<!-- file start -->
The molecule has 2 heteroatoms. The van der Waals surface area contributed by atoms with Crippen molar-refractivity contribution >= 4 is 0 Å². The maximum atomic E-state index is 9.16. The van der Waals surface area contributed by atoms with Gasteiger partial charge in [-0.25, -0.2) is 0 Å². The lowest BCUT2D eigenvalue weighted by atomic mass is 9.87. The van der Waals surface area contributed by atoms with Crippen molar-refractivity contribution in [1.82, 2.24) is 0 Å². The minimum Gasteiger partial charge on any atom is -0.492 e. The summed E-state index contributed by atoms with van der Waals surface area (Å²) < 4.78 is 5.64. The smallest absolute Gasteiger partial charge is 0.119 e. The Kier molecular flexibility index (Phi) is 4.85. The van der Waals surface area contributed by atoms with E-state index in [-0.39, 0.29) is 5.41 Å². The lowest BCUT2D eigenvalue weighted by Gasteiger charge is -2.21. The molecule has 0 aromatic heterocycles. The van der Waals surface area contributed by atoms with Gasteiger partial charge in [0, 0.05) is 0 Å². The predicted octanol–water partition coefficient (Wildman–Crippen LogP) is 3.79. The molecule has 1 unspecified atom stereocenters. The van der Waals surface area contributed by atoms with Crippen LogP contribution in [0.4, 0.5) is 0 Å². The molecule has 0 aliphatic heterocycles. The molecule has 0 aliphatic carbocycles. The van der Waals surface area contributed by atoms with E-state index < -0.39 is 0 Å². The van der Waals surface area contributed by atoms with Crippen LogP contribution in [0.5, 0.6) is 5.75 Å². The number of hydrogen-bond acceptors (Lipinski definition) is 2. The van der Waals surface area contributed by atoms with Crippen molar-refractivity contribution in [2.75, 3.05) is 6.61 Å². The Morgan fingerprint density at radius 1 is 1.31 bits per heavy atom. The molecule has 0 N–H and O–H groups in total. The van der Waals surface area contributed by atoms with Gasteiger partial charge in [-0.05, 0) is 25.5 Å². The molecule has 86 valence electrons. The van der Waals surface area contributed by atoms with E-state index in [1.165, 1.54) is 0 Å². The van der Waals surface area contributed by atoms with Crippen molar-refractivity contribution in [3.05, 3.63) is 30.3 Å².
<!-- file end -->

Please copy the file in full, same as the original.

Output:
The molecule has 2 heteroatoms. The van der Waals surface area contributed by atoms with Crippen molar-refractivity contribution >= 4 is 0 Å². The maximum atomic E-state index is 9.16. The van der Waals surface area contributed by atoms with Gasteiger partial charge in [-0.25, -0.2) is 0 Å². The lowest BCUT2D eigenvalue weighted by atomic mass is 9.87. The van der Waals surface area contributed by atoms with Crippen molar-refractivity contribution in [1.82, 2.24) is 0 Å². The minimum Gasteiger partial charge on any atom is -0.492 e. The summed E-state index contributed by atoms with van der Waals surface area (Å²) < 4.78 is 5.64. The smallest absolute Gasteiger partial charge is 0.119 e. The Kier molecular flexibility index (Phi) is 4.85. The van der Waals surface area contributed by atoms with E-state index in [-0.39, 0.29) is 5.41 Å². The lowest BCUT2D eigenvalue weighted by Gasteiger charge is -2.21. The molecule has 0 aromatic heterocycles. The van der Waals surface area contributed by atoms with Gasteiger partial charge in [0, 0.05) is 0 Å². The predicted octanol–water partition coefficient (Wildman–Crippen LogP) is 3.79. The molecule has 1 unspecified atom stereocenters. The van der Waals surface area contributed by atoms with Crippen LogP contribution in [0.4, 0.5) is 0 Å². The molecule has 0 aliphatic heterocycles. The molecule has 0 aliphatic carbocycles. The van der Waals surface area contributed by atoms with E-state index < -0.39 is 0 Å². The van der Waals surface area contributed by atoms with Crippen LogP contribution in [0.5, 0.6) is 5.75 Å². The number of hydrogen-bond acceptors (Lipinski definition) is 2. The van der Waals surface area contributed by atoms with Crippen molar-refractivity contribution in [2.75, 3.05) is 6.61 Å². The Morgan fingerprint density at radius 1 is 1.31 bits per heavy atom. The molecule has 0 N–H and O–H groups in total. The van der Waals surface area contributed by atoms with Gasteiger partial charge in [-0.05, 0) is 25.5 Å². The molecule has 86 valence electrons. The van der Waals surface area contributed by atoms with E-state index in [1.165, 1.54) is 0 Å². The van der Waals surface area contributed by atoms with Crippen molar-refractivity contribution in [3.05, 3.63) is 30.3 Å².